It took just 21 months for Crystal Bridges Museum of American Art to welcome one million visitors to Bentonville and now two years later two million people have come through the doors since the museum’s Nov. 11, 2011 opening.
Roughly 500,000 visitors make their way through the museum each year. Through the first two years around 64% of them had come from within a day’s drive, but that stat is likely somewhat out of date today according to Beth Bobbitt, public relations manager for the venue.
“Today I would say our highest concentration of visitors come from Arkansas, then touch states, Oklahoma, Kansas, Missouri and Texas. But, we are starting to see more visitors from the east and west coasts, as well as internationally. In fact, we’ve had visitors from six out of seven continents, representing 30 countries including Brazil, Canada, Germany, Hong Kong, Israel, Japan, Russia, Switzerland, and Zimbabwe,” Bobbitt added.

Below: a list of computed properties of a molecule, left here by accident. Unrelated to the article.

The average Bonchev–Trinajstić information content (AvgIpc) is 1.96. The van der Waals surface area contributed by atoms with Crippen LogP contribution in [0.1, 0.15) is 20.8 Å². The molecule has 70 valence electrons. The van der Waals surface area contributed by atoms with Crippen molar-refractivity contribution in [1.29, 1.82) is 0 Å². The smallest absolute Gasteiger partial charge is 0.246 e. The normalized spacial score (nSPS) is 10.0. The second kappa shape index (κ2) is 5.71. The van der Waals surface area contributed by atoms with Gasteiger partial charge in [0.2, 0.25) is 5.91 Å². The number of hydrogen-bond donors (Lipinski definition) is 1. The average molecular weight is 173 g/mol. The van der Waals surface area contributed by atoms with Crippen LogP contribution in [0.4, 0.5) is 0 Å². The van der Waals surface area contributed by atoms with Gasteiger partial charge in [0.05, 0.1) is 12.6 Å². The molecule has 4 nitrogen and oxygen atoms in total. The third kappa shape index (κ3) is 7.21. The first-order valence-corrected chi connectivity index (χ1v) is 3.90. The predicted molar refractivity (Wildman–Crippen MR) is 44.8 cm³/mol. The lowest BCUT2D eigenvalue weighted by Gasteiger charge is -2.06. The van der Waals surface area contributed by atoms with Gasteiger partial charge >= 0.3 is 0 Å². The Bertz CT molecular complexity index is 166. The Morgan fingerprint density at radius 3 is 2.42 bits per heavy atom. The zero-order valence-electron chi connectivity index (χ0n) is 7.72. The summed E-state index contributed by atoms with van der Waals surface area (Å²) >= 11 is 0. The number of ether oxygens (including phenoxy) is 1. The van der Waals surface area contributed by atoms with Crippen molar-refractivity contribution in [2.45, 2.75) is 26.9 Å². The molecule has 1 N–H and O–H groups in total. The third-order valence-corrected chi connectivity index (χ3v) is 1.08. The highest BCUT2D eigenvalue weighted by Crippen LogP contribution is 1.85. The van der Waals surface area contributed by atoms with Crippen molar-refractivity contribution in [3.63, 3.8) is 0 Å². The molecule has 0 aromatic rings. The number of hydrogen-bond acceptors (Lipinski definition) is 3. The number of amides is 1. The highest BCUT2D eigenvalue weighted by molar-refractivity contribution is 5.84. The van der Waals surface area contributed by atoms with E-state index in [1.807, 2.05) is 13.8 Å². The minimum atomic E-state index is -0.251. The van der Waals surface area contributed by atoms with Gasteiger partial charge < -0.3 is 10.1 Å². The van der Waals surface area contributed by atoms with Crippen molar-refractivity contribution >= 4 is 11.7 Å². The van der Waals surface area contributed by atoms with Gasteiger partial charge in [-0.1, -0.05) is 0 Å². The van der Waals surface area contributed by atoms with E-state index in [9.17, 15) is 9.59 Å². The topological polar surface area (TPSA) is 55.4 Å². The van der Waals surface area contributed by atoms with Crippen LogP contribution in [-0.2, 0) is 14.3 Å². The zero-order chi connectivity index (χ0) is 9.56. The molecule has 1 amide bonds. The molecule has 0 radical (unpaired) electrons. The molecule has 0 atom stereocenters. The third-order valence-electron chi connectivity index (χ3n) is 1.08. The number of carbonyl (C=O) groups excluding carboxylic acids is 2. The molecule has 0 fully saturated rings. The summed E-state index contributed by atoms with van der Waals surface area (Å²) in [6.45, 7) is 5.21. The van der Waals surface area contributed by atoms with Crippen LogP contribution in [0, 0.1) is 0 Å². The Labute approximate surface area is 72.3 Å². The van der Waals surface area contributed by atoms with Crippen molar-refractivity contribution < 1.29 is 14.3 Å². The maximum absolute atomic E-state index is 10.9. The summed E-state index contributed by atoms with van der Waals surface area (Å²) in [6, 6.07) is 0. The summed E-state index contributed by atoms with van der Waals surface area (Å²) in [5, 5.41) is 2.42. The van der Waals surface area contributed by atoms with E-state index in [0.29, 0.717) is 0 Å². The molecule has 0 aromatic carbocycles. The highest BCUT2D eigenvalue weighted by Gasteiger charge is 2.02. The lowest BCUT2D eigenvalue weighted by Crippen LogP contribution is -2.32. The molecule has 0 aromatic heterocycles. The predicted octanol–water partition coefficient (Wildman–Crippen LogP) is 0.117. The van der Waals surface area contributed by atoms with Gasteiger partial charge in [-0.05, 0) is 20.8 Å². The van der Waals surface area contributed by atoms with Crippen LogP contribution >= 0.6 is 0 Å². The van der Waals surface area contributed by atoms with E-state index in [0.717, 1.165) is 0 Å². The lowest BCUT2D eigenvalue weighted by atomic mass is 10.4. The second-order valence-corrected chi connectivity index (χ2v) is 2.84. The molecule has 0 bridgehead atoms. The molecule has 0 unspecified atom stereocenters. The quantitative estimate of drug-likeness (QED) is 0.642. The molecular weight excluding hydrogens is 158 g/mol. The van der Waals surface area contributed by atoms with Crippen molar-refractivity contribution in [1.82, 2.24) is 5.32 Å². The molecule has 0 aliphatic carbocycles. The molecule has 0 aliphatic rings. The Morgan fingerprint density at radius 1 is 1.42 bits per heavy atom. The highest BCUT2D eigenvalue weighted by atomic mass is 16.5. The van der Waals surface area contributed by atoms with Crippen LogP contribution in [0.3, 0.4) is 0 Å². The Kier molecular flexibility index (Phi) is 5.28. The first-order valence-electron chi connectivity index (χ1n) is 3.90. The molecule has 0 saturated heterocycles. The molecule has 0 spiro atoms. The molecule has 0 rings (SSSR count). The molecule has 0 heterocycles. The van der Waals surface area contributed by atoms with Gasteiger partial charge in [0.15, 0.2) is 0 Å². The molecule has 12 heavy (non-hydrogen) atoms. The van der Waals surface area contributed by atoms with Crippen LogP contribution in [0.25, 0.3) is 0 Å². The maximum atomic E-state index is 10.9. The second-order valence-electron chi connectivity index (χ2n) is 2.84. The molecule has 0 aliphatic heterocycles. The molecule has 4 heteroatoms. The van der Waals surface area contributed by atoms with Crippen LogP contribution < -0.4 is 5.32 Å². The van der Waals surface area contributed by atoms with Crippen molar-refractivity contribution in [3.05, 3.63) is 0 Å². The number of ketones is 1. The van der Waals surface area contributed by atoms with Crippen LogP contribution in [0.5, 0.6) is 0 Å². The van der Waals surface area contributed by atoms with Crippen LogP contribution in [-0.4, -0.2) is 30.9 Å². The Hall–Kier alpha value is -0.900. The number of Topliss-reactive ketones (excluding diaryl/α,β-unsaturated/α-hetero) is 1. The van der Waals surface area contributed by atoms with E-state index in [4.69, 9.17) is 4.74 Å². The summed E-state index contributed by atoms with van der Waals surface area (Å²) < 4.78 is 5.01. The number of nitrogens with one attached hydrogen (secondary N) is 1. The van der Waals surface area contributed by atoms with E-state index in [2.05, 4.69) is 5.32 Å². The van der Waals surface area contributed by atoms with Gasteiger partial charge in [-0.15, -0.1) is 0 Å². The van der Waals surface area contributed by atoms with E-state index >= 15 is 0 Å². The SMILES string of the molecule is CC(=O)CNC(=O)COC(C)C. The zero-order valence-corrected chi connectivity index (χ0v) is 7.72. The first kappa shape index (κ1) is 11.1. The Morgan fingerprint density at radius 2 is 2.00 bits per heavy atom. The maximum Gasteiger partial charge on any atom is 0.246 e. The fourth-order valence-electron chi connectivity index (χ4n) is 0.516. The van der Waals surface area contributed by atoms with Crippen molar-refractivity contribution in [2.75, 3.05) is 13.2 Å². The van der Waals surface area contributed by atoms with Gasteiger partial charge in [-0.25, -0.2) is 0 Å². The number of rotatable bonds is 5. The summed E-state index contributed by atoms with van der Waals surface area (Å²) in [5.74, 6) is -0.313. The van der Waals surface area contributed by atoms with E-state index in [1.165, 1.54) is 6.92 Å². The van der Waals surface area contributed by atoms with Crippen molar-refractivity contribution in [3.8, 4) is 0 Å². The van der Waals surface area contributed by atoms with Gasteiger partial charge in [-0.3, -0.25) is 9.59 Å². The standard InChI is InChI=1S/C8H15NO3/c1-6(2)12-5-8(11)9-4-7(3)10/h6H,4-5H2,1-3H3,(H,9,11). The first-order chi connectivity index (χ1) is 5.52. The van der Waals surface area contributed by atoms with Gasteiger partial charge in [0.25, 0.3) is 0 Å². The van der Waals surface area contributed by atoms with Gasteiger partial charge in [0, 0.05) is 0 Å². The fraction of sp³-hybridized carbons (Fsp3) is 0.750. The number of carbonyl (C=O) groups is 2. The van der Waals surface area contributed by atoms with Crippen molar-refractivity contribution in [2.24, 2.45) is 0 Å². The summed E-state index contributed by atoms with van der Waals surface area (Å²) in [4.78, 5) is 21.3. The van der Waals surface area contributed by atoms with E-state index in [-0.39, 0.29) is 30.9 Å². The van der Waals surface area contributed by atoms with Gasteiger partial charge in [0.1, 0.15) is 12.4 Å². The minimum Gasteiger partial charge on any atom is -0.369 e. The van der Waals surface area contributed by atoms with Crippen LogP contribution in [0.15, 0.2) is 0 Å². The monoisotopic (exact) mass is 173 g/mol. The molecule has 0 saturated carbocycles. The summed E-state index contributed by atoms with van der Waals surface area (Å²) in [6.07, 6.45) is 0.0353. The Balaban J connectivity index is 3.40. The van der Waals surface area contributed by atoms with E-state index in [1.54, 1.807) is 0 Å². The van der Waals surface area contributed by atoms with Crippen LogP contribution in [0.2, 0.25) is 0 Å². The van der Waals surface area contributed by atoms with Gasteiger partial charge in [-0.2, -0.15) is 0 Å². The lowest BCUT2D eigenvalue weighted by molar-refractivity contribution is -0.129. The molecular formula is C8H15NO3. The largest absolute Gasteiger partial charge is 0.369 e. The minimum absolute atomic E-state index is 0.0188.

The two million guests include 89,000 students who have participated in the museum’s school visit program and more than 200,000 participants in lectures, performances, classes or other public programs. Bobbitt said another 240,000 people visited the museum’s 3.5 miles of art trails on the museum grounds. She said the museum recently unveiled a mobile app — CB Outdoors — designed to inform and engage those on the trails with works of art along the pathways as well as native plant species and other nature elements they may encounter.
She said the new Frank Lloyd Wright Bachman-Wilson House is also expected to draw thousands more visitors when it opens Nov. 11. It will be the only Frank Lloyd Wright home in the state of Arkansas, Bobbitt said.